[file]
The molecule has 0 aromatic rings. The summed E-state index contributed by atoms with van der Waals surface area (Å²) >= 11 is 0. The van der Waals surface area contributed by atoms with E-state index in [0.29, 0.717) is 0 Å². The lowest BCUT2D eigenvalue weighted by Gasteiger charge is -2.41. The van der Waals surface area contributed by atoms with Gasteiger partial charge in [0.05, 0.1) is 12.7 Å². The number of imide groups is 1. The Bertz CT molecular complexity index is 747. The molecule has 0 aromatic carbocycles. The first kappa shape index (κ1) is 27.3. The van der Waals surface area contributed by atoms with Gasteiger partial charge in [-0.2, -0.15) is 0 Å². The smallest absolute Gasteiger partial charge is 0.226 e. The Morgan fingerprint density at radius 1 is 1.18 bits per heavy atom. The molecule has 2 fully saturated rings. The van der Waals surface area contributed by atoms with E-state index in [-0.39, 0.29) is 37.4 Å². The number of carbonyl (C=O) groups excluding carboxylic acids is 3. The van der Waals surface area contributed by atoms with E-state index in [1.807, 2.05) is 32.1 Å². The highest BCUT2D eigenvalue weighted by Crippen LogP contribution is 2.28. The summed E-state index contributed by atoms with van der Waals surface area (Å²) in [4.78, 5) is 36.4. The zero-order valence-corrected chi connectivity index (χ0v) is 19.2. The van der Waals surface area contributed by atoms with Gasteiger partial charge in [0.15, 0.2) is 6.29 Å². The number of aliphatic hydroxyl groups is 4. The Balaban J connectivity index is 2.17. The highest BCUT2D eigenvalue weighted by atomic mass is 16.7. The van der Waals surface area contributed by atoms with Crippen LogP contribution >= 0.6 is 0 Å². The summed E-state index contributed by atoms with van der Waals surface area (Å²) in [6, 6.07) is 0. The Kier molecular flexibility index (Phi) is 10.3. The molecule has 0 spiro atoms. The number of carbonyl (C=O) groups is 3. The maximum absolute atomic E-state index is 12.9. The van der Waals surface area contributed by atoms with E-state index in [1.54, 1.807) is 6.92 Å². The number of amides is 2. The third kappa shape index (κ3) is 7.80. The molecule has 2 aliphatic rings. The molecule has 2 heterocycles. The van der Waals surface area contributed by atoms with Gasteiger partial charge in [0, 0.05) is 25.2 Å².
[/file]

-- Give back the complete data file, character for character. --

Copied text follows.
The molecule has 0 aromatic rings. The summed E-state index contributed by atoms with van der Waals surface area (Å²) >= 11 is 0. The van der Waals surface area contributed by atoms with E-state index in [0.29, 0.717) is 0 Å². The lowest BCUT2D eigenvalue weighted by Gasteiger charge is -2.41. The van der Waals surface area contributed by atoms with Gasteiger partial charge in [0.05, 0.1) is 12.7 Å². The number of imide groups is 1. The Bertz CT molecular complexity index is 747. The molecule has 0 aromatic carbocycles. The first kappa shape index (κ1) is 27.3. The van der Waals surface area contributed by atoms with Gasteiger partial charge in [-0.2, -0.15) is 0 Å². The smallest absolute Gasteiger partial charge is 0.226 e. The Morgan fingerprint density at radius 1 is 1.18 bits per heavy atom. The molecule has 2 fully saturated rings. The van der Waals surface area contributed by atoms with E-state index in [-0.39, 0.29) is 37.4 Å². The number of carbonyl (C=O) groups excluding carboxylic acids is 3. The van der Waals surface area contributed by atoms with E-state index in [1.807, 2.05) is 32.1 Å². The highest BCUT2D eigenvalue weighted by Crippen LogP contribution is 2.28. The summed E-state index contributed by atoms with van der Waals surface area (Å²) in [4.78, 5) is 36.4. The zero-order valence-corrected chi connectivity index (χ0v) is 19.2. The van der Waals surface area contributed by atoms with Gasteiger partial charge in [0.15, 0.2) is 6.29 Å². The number of aliphatic hydroxyl groups is 4. The Balaban J connectivity index is 2.17. The highest BCUT2D eigenvalue weighted by atomic mass is 16.7. The van der Waals surface area contributed by atoms with Crippen LogP contribution >= 0.6 is 0 Å². The summed E-state index contributed by atoms with van der Waals surface area (Å²) in [6, 6.07) is 0. The Kier molecular flexibility index (Phi) is 10.3. The molecule has 0 spiro atoms. The number of carbonyl (C=O) groups is 3. The maximum absolute atomic E-state index is 12.9. The van der Waals surface area contributed by atoms with E-state index in [1.54, 1.807) is 6.92 Å². The number of amides is 2. The third kappa shape index (κ3) is 7.80. The molecule has 2 aliphatic rings. The molecule has 2 heterocycles. The van der Waals surface area contributed by atoms with Gasteiger partial charge in [0, 0.05) is 25.2 Å².